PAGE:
Smooth sailing for Christmas Eve morning shoppers
Joshua Collins doesn’t like traffic, and on Monday, he said it was “utter chaos” trying to shop for last-minute holiday gifts. To avoid getting into more traffic, he was at New Hope Commons earlier the next day on Christmas Eve morning, when the in-store shopping traffic was thin.
“Most people are home with family today,” he said, as he stood in an aisle of the center’s Best Buy store.
Most people, or about 29 percent, had expected to have their shopping done by Wednesday, Dec. 18, according to a survey conducted Dec. 2-9 for the National Retail Federation, a retail trade group, by Proper Insights & Analytics. About 10 percent of last-minute shoppers who still had holiday gifts to buy planned to purchase their last gifts on Christmas Eve.
And of the people who still had gifts to buy, nearly half, at 49.9 percent, expected to do it online. That was the highest percentage in the 11-year history of the survey.
According to Chicago-based ShopperTrak, a firm that counts and analyzes retail traffic, in-store traffic was down in the last full week before Christmas this year compared to last. ShopperTrak reported in-store retail sales for general merchandise, clothing, furniture and other products were down 3.1 percent compared to the same week last year, and traffic in brick-and-mortar stores was down by 21.2 percent year-over-year.
On the Saturday before Christmas, known as “Super Saturday,” the firm reported a 0.7 percent decrease in retail sales compared to the same day last year. In-store traffic was down by 18.1 percent on the day.
Still, the firm expects that total holiday sales in November and December at chain stores and malls will be up by 2.4 percent despite a 10 percent decline in traffic. The company expects holiday shopping to continue after Christmas Day, with after-holiday deals driving “robust” retail sales and store traffic, particularly on Thursday and Saturday.
Assessing the morning shopping traffic at the Best Buy at New Hope Commons on Tuesday, Wiley Trimm, the store’s general manager, said it was the “calm before the storm.” He expected the store, which opened at 7 a.m. on Christmas Eve, to “blow up” between 1 and 6 p.m. after people woke up and got out to do last-minute shopping. He said the store’s pick-up business was busy as customers bought items online and then came in the store to pick them up.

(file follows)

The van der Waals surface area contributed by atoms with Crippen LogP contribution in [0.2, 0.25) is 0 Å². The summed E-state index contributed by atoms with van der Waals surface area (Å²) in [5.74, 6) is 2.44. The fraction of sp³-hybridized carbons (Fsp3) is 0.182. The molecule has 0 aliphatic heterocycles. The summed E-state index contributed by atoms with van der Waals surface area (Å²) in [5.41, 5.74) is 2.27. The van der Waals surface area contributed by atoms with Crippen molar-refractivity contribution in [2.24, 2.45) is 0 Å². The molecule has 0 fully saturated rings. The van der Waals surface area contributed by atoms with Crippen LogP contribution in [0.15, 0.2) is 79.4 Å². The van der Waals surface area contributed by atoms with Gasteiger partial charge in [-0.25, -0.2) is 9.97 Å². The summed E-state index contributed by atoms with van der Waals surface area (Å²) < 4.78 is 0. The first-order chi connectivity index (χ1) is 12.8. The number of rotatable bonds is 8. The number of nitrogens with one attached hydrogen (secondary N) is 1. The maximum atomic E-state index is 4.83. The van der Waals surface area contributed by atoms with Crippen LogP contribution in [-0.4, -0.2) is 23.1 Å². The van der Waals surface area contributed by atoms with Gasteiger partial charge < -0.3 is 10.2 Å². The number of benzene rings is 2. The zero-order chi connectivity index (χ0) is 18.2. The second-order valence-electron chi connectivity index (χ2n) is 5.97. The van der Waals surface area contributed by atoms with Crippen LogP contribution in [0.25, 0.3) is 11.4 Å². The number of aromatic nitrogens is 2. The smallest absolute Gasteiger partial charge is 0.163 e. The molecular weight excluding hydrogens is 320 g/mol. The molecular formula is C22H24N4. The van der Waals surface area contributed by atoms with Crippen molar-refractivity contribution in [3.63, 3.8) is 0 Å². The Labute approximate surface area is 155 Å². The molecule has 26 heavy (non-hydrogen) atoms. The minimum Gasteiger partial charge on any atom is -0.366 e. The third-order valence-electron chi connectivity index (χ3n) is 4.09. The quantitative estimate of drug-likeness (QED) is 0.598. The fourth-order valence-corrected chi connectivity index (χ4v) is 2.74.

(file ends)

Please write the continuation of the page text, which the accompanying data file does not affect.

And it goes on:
For the quarter, the company’s executives had warned that they were looking to boost promotions and to be competitive on pricing to compete with other retailers, and also said that might impact margin of profit.
“We’re still seeing higher volumes of traffic,” Trimm said, adding that he believes traffic had picked up in the store in the last four to five days compared to earlier in December. He said he expected to continue to see higher traffic after Christmas due to returns and exchanges, as well as next year as a result of tax season.
Chapel Hill resident Sandra Walker was at the Best Buy store on Christmas Eve morning to buy presents for her son, granddaughter and great-granddaughter. She said she wanted to do it the “old-fashioned way” in the store since she said she’s not the best person with a computer outside of work, and also said she hoped to avoid returns by having them pick out what they wanted.
“So far, it’s quiet out here,” she said of the store’s traffic.
Aaron Williams and Jazmin Simmons of Durham were shopping at The Streets at Southpoint on Christmas Eve morning to buy gifts for family. They had tried to go shopping at a different shopping center on Thanksgiving Day, but found it was too busy. They had done some shopping online, too, for some last-minute items.
“It’s pretty slow,” Williams said, assessing the Christmas Eve crowd.
Rumen Nikolov of Durham said it was “pretty crazy” several days last week when he went shopping. He said it was looking a lot better on Christmas Eve.
“I’m able to find what I’m looking for easier,” he said.
Durham resident Nina James pretty much had everything on her list on Christmas Eve, but was out with two family members looking for last-minute sales. She said she had already done some online shopping as well. In general, she said she tries not to go overboard with holiday shopping.
“It’s about something bigger than that for me; it’s about the birth of Christ for me,” she said.
Connie Arrington of Pittsboro was at Southpoint Tuesday to soak up some Christmas spirit.
“Everyone is surprisingly pretty nice and very happy today,” she said.